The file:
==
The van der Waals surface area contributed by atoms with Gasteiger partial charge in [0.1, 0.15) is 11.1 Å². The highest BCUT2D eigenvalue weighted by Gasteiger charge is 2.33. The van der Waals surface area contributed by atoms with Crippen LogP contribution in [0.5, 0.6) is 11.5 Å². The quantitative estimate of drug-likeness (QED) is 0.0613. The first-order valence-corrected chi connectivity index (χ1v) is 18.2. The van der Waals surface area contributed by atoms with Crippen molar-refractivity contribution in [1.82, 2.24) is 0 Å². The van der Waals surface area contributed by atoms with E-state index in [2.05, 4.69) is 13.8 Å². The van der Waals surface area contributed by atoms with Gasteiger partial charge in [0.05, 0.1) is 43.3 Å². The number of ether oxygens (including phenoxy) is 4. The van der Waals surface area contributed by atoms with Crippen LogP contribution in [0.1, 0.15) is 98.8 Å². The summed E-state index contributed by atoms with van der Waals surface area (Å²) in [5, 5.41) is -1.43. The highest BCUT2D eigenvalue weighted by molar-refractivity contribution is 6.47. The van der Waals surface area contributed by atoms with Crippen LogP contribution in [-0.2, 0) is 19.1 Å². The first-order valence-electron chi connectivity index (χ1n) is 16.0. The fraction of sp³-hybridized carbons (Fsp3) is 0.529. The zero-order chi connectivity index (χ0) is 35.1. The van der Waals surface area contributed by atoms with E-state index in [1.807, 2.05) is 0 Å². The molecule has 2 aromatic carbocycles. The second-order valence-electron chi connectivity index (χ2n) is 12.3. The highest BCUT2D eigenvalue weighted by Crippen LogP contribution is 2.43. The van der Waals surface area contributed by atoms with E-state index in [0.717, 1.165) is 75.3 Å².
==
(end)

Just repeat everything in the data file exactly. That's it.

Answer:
The van der Waals surface area contributed by atoms with Gasteiger partial charge in [0.1, 0.15) is 11.1 Å². The highest BCUT2D eigenvalue weighted by Gasteiger charge is 2.33. The van der Waals surface area contributed by atoms with Crippen LogP contribution in [0.5, 0.6) is 11.5 Å². The quantitative estimate of drug-likeness (QED) is 0.0613. The first-order valence-corrected chi connectivity index (χ1v) is 18.2. The van der Waals surface area contributed by atoms with Crippen molar-refractivity contribution in [1.82, 2.24) is 0 Å². The van der Waals surface area contributed by atoms with E-state index in [2.05, 4.69) is 13.8 Å². The van der Waals surface area contributed by atoms with Gasteiger partial charge in [0.05, 0.1) is 43.3 Å². The number of ether oxygens (including phenoxy) is 4. The van der Waals surface area contributed by atoms with Crippen LogP contribution in [0.1, 0.15) is 98.8 Å². The summed E-state index contributed by atoms with van der Waals surface area (Å²) in [5, 5.41) is -1.43. The highest BCUT2D eigenvalue weighted by molar-refractivity contribution is 6.47. The van der Waals surface area contributed by atoms with Crippen LogP contribution in [-0.2, 0) is 19.1 Å². The first-order valence-electron chi connectivity index (χ1n) is 16.0. The fraction of sp³-hybridized carbons (Fsp3) is 0.529. The zero-order chi connectivity index (χ0) is 35.1. The van der Waals surface area contributed by atoms with E-state index in [1.807, 2.05) is 0 Å². The molecule has 2 aromatic carbocycles. The second-order valence-electron chi connectivity index (χ2n) is 12.3. The highest BCUT2D eigenvalue weighted by Crippen LogP contribution is 2.43. The van der Waals surface area contributed by atoms with E-state index in [0.717, 1.165) is 75.3 Å².